Watch and Learn
Each woman on this planet has the responsibility to find a path to her personal greatness. It’s a journey of trial and error at best. Consider a small child when ready to walk, she may not understand the mechanics of her body, or how each joint works together with muscles and bones to make her walk; she does want something on the other side of the room-her goal-so she finds a way to get there. Why doesn’t she just keep crawling, the thing she has done all along? She already knows how to do that. Why does she try to stand, repeatedly fall, and usually hurt herself? The answer lies in the fundamentals of mentorship and leadership. That baby sees people everyday doing that which she feels would be worth doing herself. Her desire to stand, walk, and risk her safety are driven by the need to reach something she wants and to duplicate what she sees others accomplish.
The natural progression of the human existence is fueled by input from a wide variety of sources but usually is most dependent on the structure of some type of family to continue to flourish. It requires an ongoing cycle of watching and doing-a relationship of commitment. Like that child, adults come to milestones periodically and have the need to meet those challenges in order to walk continuously on their path toward greatness. Just because we are grown up doesn’t mean we don’t need family or a family environment to lead us.
Leaders Must Dig Deeper
Just as the young child in the example, women require accurate teaching, gentle correction, patience, love, and someone to know her strengths and weaknesses in order to bring her into healthy adulthood. As if the basics weren’t enough, knowing passions, gifts, and the burdens that lie deep within today’s woman make the mentor’s job even more challenging. But if any type of leader takes shortcuts, the result will be damaging to those taught and possibly even leave them worse off than they were before they encountered the relationship.
Products of Poor Example
For the most part, the structure of businesses, churches, and even families have not made room for this kind of healthy leadership and mentoring role. The product- the adult woman- is consequently immature, void of direction, a place to act out her callings, and the conviction to grow up! Many countries, including America, are producing millions of unfit, misfit, mediocre and discontent women. Some have been doing their jobs, been married, and have parented longer than ten years but have gained little wisdom from the poor examples set before them. Remember the importance of the baby watching her parents walk?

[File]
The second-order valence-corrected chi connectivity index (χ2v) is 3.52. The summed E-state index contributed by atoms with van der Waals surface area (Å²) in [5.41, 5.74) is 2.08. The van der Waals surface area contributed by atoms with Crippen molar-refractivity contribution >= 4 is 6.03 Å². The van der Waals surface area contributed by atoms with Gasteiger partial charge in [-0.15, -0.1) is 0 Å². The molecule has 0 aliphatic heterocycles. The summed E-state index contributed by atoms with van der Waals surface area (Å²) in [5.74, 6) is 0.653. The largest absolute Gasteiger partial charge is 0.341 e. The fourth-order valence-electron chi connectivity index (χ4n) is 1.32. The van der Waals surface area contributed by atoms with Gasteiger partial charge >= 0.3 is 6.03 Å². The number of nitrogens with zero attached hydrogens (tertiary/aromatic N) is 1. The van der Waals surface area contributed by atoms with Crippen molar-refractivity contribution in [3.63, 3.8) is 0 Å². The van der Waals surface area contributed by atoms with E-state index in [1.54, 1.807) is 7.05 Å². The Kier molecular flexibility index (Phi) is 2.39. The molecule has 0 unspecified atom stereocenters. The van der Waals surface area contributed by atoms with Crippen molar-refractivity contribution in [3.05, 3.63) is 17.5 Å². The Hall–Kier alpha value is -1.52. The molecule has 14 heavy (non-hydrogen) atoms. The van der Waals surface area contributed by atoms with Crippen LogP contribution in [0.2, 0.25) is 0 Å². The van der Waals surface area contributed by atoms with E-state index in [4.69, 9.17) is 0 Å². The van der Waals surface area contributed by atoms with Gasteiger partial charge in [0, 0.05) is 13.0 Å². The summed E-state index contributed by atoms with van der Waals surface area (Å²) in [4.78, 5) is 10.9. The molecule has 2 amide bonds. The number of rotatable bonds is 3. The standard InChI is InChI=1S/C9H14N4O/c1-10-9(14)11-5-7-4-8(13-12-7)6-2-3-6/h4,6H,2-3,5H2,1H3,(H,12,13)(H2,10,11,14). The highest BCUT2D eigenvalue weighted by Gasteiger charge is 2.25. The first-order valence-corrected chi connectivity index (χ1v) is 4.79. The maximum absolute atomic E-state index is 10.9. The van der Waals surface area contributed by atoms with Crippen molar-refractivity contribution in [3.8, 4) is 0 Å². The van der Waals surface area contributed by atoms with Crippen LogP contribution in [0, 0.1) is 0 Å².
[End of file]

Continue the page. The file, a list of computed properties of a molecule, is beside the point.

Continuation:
The practice of good leadership has declined in the world all around us. Plumbers, bankers, doctors, nurses, even artists are more often presented great opportunities because they have degrees, not because they have toiled under, watched, and emulated a master of their trade for years before being allowed to be on their own. I’m not saying women shouldn’t get an education; I’m saying that we should seek out real life teaching from those who have been there in addition to what we learn from books.
Good leaders are dynamic, serving, protecting, and selfless. They often handpick their apprentices, not just settle for whoever comes their way. They get into your mind and heart by walking you through the difficult process of absorbing what they have inside of them; they praise your victories, and they correct your mistakes! Most importantly, they don’t abandon their responsibility to demonstrate and to teach you with gentleness, patience, and enthusiasm.
The character flaw that many leaders have today is they only think about how actions and effort affect his or her life. On the other hand, the selfless leader is satisfied in knowing that their success hinges on helping others to be successful. If over the history of mankind good leaders had not passed on their knowledge and dedication, you have to wonder if the human race would still exist today.
In reality, those in a leadership position should be looking for their replacement with the intention of duplicating themselves in that person. If they fail to do so, they take a great risk of losing everything they have worked for if something happens to them. A good leader wants those whom they lead to be better and more successful; that way their vision and organization will remain even when they are gone. If we are shown how to succeed by someone who has done it, we can carry on a legacy of their great skill and wisdom and to it add our own.
Society teaches us instead to hinder and compete with those who come close to reaching our level of competency. Out of a fierce need to be the best-and let’s face it-just win at everything, we don’t want anyone behind us to pass us, let alone teach us something as they whiz on by. Because of this structure, countless of leaders are shoving gifted, bold, creative women back into the ranks. If we truly want to thrive in our home life, our businesses, and in our spiritual endeavors, something needs to change; mentorship must return, and the envious, selfish ways of today’s leaders must cease. I hope that you find good leaders to follow and that you lead with integrity, grace, and with your heart. Be well.
Photo by LanaMary